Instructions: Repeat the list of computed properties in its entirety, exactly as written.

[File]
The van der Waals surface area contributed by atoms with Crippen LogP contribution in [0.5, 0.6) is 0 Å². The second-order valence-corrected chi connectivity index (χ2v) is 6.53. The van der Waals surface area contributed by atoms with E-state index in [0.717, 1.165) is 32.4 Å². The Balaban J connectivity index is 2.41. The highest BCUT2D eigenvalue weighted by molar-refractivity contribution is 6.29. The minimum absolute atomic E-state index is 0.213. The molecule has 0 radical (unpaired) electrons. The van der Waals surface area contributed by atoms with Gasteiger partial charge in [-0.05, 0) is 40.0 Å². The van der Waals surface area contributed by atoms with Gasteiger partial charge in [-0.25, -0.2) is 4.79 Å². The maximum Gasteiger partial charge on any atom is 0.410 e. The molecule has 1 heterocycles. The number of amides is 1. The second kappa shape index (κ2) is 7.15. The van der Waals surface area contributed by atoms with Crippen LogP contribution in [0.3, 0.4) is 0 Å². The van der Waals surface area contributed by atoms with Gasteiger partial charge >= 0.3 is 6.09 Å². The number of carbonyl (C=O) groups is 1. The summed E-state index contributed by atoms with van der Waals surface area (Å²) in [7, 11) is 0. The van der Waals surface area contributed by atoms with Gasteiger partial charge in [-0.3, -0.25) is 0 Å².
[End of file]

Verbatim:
The van der Waals surface area contributed by atoms with Crippen LogP contribution in [0.5, 0.6) is 0 Å². The second-order valence-corrected chi connectivity index (χ2v) is 6.53. The van der Waals surface area contributed by atoms with E-state index in [0.717, 1.165) is 32.4 Å². The Balaban J connectivity index is 2.41. The highest BCUT2D eigenvalue weighted by molar-refractivity contribution is 6.29. The minimum absolute atomic E-state index is 0.213. The molecule has 0 radical (unpaired) electrons. The van der Waals surface area contributed by atoms with Gasteiger partial charge in [-0.05, 0) is 40.0 Å². The van der Waals surface area contributed by atoms with Gasteiger partial charge in [-0.25, -0.2) is 4.79 Å². The maximum Gasteiger partial charge on any atom is 0.410 e. The molecule has 1 heterocycles. The number of amides is 1. The second kappa shape index (κ2) is 7.15. The van der Waals surface area contributed by atoms with Crippen LogP contribution in [0.3, 0.4) is 0 Å². The van der Waals surface area contributed by atoms with Gasteiger partial charge >= 0.3 is 6.09 Å². The number of carbonyl (C=O) groups is 1. The summed E-state index contributed by atoms with van der Waals surface area (Å²) in [7, 11) is 0. The van der Waals surface area contributed by atoms with Gasteiger partial charge in [-0.3, -0.25) is 0 Å².